The theoretical investigations are complemented by experiments with the
proof search algorithm AProS. Its strategically guided search has
been extended beyond pure logic to elementary parts of set theory.
Here, the subtle interaction between understanding and reasoning, i.e.,
between introducing concepts and proving theorems, is crucial and
suggests principles for structuring proofs conceptually.
These strands are part of a fascinating intellectual fabric and connect
classical themes with contemporary problems - reaching from proof
theory and the foundations of mathematics through computer science to
cognitive science and back.
The Concepts of Information and
Deception in Signalling Games
I discuss the
concepts of information in signals - both quantity of information and
informational content -
in the context of signaling games. The analysis is meant to apply at
all levels of biological organization.
A Guided Tour through the Cosmos of Ranking Theory
Ranking theory is a dynamic theory
of belief and
as such of comparable fundamentality and generality to Bayesianism.
Ranks also are degrees of belief ranging from - to + infinity,
behaving in many ways similar and in characteristic ways unlike
probabilities; in particular, positive ranks adequately represent
belief and distinguish more or less firm beliefs (negative ranks
correspondingly express disbelief). Moreover, in contrast to other
theories of belief it can fully account for the dynamics of belief, a
task equivalent to answering the problem of induction. The talk will
explain some basic features and some surprising applications of
and Judgment: Covariation and Contact Mechanics
: Contemporary philosophical and
psychological accounts of causation may be grouped into two broad
categories, which may seem to draw on fundamentally
different ideas about causation. Difference-making theories (including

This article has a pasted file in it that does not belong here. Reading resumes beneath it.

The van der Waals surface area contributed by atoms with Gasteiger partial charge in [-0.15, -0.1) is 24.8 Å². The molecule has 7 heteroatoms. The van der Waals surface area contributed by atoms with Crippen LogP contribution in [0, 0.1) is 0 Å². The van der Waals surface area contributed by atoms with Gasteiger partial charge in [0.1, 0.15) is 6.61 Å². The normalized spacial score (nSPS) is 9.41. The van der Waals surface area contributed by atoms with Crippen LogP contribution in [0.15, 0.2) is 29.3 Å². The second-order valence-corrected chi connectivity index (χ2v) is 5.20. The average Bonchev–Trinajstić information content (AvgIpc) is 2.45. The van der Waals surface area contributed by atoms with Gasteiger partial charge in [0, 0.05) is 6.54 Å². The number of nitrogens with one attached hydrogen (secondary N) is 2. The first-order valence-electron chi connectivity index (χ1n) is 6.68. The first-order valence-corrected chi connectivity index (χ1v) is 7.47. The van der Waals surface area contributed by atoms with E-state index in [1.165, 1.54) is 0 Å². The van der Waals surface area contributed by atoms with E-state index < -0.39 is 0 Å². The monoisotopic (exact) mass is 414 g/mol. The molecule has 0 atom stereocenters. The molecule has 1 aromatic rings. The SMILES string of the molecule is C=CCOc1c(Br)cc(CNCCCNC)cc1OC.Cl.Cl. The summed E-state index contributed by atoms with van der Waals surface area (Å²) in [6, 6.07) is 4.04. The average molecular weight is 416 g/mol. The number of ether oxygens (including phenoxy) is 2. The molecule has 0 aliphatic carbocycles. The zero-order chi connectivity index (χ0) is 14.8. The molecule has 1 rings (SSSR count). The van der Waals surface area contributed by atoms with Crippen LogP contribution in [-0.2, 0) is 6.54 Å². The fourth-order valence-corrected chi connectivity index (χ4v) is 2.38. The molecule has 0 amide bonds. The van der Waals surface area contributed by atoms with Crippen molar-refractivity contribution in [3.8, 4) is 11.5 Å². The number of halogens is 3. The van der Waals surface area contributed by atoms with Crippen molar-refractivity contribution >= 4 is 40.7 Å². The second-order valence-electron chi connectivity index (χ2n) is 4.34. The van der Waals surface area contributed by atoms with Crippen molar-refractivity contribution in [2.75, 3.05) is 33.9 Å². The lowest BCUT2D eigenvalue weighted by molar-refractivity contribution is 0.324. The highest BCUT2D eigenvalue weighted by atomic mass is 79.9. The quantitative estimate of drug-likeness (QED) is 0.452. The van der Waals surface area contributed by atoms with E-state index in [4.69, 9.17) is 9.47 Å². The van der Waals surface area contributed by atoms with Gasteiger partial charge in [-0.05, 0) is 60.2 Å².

accounts and accounts of casual learning and representation in terms of
nets) rely on the guiding idea that causes make a difference to their
effects. Such theories
role of information about the role of contingencies or covariation in
learning. Such theories contrast with a second family of contact
mechanical theories thatfocus on the role of connecting
relationships in causal learning
and the characterization of casual relationships. Within psychology,
such approaches stress
the role of causal representations in terms of
“forces” and “generative mechanisms” and
often assign a central role to the so-called perception
of causation. This talk will explore the
relationship between these two ways of thinking about causation (and
the capacities for learning and understanding
with them). One issue: adult humans apparently seamlessly
integrate information from
about causal relationships derived from causal perception and contact
with contingency information, including information resulting
from interventions. In
contrast, although there is some dispute
about this, infants are often claimed to
sensitivity to contact mechanical relationships, as revealed in looking
studies, before they are able to exploit such information in action.
raises the question of when (and how) these two sources of information
ways of thinking about causal relationships are integrated in human
development. I will discuss some
conceptual and empirical considerations bearing on this question.
T. Kelly, Director Horacio
Arlo-Costa, Associate Director Mauren